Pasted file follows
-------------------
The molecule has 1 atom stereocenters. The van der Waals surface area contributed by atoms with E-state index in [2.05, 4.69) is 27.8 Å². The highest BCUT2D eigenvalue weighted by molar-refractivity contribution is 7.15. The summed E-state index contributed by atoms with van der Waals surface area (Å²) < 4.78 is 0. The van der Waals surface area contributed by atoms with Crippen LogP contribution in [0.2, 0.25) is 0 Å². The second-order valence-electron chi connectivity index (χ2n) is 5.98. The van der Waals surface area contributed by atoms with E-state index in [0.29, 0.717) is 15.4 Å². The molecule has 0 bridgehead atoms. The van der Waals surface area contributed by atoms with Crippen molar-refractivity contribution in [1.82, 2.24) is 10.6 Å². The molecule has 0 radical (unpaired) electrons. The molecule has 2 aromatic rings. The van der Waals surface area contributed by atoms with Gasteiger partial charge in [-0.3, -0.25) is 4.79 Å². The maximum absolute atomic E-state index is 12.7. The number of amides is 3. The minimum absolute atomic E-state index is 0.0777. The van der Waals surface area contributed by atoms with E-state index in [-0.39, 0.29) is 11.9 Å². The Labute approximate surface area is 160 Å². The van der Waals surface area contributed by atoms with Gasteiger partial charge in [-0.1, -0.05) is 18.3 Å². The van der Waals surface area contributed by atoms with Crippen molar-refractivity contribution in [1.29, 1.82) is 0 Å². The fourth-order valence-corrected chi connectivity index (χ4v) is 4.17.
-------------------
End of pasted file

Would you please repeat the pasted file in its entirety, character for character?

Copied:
The molecule has 1 atom stereocenters. The van der Waals surface area contributed by atoms with E-state index in [2.05, 4.69) is 27.8 Å². The highest BCUT2D eigenvalue weighted by molar-refractivity contribution is 7.15. The summed E-state index contributed by atoms with van der Waals surface area (Å²) < 4.78 is 0. The van der Waals surface area contributed by atoms with Crippen LogP contribution in [0.2, 0.25) is 0 Å². The second-order valence-electron chi connectivity index (χ2n) is 5.98. The van der Waals surface area contributed by atoms with E-state index in [0.29, 0.717) is 15.4 Å². The molecule has 0 bridgehead atoms. The van der Waals surface area contributed by atoms with Crippen molar-refractivity contribution in [1.82, 2.24) is 10.6 Å². The molecule has 0 radical (unpaired) electrons. The molecule has 2 aromatic rings. The van der Waals surface area contributed by atoms with Gasteiger partial charge in [-0.3, -0.25) is 4.79 Å². The maximum absolute atomic E-state index is 12.7. The number of amides is 3. The minimum absolute atomic E-state index is 0.0777. The van der Waals surface area contributed by atoms with E-state index in [-0.39, 0.29) is 11.9 Å². The Labute approximate surface area is 160 Å². The van der Waals surface area contributed by atoms with Gasteiger partial charge in [-0.1, -0.05) is 18.3 Å². The van der Waals surface area contributed by atoms with Crippen molar-refractivity contribution in [1.29, 1.82) is 0 Å². The fourth-order valence-corrected chi connectivity index (χ4v) is 4.17.